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Government accepts committee’s findings on SingHealth cyber attack

SINGAPORE — The Government accepts all findings by the Committee of Inquiry (COI) set up to investigate the SingHealth cyber attack that occurred between June 27 and July 4 last year, Communications and Information Minister S Iswaran said in Parliament on Tuesday (Jan 15).

In Singapore’s worst cyber attack to date, hackers stole the personal data of 1.5 million SingHealth patients as well as the outpatient medical records of 160,000 of these patients, including that of Prime Minister Lee Hsien Loong.

In Singapore’s worst cyber attack to date, hackers stole the personal data of 1.5 million SingHealth patients as well as the outpatient medical records of 160,000 of these patients, including that of Prime Minister Lee Hsien Loong.

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SINGAPORE — The Government accepts all findings by the Committee of Inquiry (COI) set up to investigate the SingHealth cyber attack that occurred between June 27 and July 4 last year, Communications and Information Minister S Iswaran said in Parliament on Tuesday (Jan 15).

The four-member COI, led by retired judge Richard Magnus, submitted its report to Mr Iswaran on Dec 31 and released its 450-page report to the public on Jan 10 detailing its key recommendations and findings.

In Singapore’s worst cyber attack to date, hackers stole the personal data of 1.5 million SingHealth patients as well as the outpatient medical records of 160,000 of them, including that of Prime Minister Lee Hsien Loong.

Mr Iswaran said that the Government will “fully adopt” the COI’s recommendations, which include improving cyber-security awareness among employees, performing enhanced security checks — especially on critical information infrastructure (CII) systems — as well as reviewing cyber stack, or the layers of security technology put in place to defend against cyber attacks.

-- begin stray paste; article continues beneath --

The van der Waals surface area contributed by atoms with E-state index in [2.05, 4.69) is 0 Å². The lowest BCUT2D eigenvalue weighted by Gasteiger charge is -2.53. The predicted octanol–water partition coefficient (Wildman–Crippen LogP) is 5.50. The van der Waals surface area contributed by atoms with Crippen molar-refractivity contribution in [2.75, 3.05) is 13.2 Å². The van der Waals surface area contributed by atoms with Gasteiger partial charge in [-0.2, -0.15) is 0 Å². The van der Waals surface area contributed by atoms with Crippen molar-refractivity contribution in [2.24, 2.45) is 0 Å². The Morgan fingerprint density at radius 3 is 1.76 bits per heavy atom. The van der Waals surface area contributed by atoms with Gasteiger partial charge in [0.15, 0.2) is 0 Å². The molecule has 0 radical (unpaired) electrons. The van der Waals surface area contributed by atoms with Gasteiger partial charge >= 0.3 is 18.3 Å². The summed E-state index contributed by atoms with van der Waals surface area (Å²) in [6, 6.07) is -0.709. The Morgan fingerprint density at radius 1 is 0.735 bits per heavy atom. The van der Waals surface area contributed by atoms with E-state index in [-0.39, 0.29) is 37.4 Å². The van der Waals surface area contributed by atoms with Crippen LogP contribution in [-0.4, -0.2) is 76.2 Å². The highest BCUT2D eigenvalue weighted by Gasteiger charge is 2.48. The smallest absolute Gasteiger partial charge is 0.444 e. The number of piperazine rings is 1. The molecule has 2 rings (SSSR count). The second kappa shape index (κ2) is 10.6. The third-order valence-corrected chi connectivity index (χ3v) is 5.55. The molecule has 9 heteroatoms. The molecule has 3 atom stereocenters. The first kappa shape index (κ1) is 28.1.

While the COI’s report has helped the Government to sharpen its focus and strengthen its cyber-security measures, Mr Iswaran cautioned that there is “no permanent fix or absolute cyber security”.

“It is a constant battle… This was not the first instance where we were targeted and it will not be the last,” he said.

Actions taken by the Cyber Security Agency (CSA) after the SingHealth cyber attack:

  • Instructed all CII sectors to strengthen network security, such as removing non-essential connections to unsecured external networks

  • Accelerated implementation of the Cyber Security Act

  • Designated all 11 CII sectors by the end of last year, which are now required to adhere to essential cyber-security measures laid out in the Act

  • Instructed all CII sectors to review technology measures, such as mandating cyber-security training and awareness programmes and closing any gaps identified

Measures by the Smart Nation and Digital Government Group (SNDGG):

  • Use technology to automate cyber-security tasks such as patch management

  • Increasing frequency of internal checks and security audits

  • Conduct exercises to sharpen readiness of public service officers

  • Shore up defences at the perimeter of government systems

  • Introduce measures to better detect and respond to intrusions

  • Enlist expertise of the larger cyber-security community, such as ethical hackers

Asked by Mr Chirstopher De Souza, Member of Parliament (MP) for Holland-Bukit Timah Group Representation Constituency (GRC), how security checks on CII systems will be monitored, Mr Iswaran said that the Cyber Security Act sets out mechanisms for such audits and compliance checks, which are overseen by the CSA.

The authorities take reference from developments overseas when formulating their practices and regulations.

Cyber-security agencies around the world form partnerships to share intelligence and best practices as cyber threats are constantly evolving, Mr Iswaran said in response to Jurong GRC MP Rahayu Mahzam’s question on whether Singapore benchmarks itself against the technological capabilities and practices of other countries.

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